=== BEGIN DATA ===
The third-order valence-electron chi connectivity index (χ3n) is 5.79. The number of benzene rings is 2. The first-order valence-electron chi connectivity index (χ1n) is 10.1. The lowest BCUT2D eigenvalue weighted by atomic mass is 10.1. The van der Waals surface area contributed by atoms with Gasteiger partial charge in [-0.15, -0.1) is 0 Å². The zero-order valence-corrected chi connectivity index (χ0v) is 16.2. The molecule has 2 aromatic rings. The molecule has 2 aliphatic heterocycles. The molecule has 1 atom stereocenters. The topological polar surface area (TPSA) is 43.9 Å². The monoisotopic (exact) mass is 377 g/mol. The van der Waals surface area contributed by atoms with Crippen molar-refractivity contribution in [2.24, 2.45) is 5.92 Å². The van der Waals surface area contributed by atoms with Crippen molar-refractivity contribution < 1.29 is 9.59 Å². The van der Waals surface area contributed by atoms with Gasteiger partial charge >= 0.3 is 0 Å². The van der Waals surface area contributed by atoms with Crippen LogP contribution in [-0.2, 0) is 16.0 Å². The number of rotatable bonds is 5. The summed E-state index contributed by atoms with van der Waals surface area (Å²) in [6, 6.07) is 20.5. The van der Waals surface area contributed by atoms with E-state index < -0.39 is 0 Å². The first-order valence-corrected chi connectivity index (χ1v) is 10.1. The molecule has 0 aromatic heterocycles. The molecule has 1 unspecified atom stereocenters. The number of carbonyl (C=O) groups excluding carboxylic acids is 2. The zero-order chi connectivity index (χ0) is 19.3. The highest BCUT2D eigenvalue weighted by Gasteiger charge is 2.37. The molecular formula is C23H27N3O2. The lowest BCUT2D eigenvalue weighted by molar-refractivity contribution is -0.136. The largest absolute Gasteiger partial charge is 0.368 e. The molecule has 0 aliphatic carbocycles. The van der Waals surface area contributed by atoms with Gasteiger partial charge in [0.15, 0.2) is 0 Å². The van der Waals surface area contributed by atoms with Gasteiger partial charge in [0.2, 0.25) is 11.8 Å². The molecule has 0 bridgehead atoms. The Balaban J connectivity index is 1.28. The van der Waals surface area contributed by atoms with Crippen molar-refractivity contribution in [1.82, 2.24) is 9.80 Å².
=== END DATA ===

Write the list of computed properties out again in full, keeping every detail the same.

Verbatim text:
The third-order valence-electron chi connectivity index (χ3n) is 5.79. The number of benzene rings is 2. The first-order valence-electron chi connectivity index (χ1n) is 10.1. The lowest BCUT2D eigenvalue weighted by atomic mass is 10.1. The van der Waals surface area contributed by atoms with Gasteiger partial charge in [-0.15, -0.1) is 0 Å². The zero-order valence-corrected chi connectivity index (χ0v) is 16.2. The molecule has 2 aromatic rings. The molecule has 2 aliphatic heterocycles. The molecule has 1 atom stereocenters. The topological polar surface area (TPSA) is 43.9 Å². The monoisotopic (exact) mass is 377 g/mol. The van der Waals surface area contributed by atoms with Crippen molar-refractivity contribution in [2.24, 2.45) is 5.92 Å². The van der Waals surface area contributed by atoms with Crippen molar-refractivity contribution < 1.29 is 9.59 Å². The van der Waals surface area contributed by atoms with Gasteiger partial charge >= 0.3 is 0 Å². The van der Waals surface area contributed by atoms with Crippen LogP contribution in [-0.2, 0) is 16.0 Å². The number of rotatable bonds is 5. The summed E-state index contributed by atoms with van der Waals surface area (Å²) in [6, 6.07) is 20.5. The van der Waals surface area contributed by atoms with E-state index < -0.39 is 0 Å². The first-order valence-corrected chi connectivity index (χ1v) is 10.1. The molecule has 0 aromatic heterocycles. The molecule has 1 unspecified atom stereocenters. The number of carbonyl (C=O) groups excluding carboxylic acids is 2. The zero-order chi connectivity index (χ0) is 19.3. The highest BCUT2D eigenvalue weighted by Gasteiger charge is 2.37. The molecular formula is C23H27N3O2. The lowest BCUT2D eigenvalue weighted by molar-refractivity contribution is -0.136. The largest absolute Gasteiger partial charge is 0.368 e. The molecule has 0 aliphatic carbocycles. The van der Waals surface area contributed by atoms with Gasteiger partial charge in [0.15, 0.2) is 0 Å². The van der Waals surface area contributed by atoms with Gasteiger partial charge in [0.2, 0.25) is 11.8 Å². The molecule has 0 bridgehead atoms. The Balaban J connectivity index is 1.28. The van der Waals surface area contributed by atoms with Crippen molar-refractivity contribution in [1.82, 2.24) is 9.80 Å².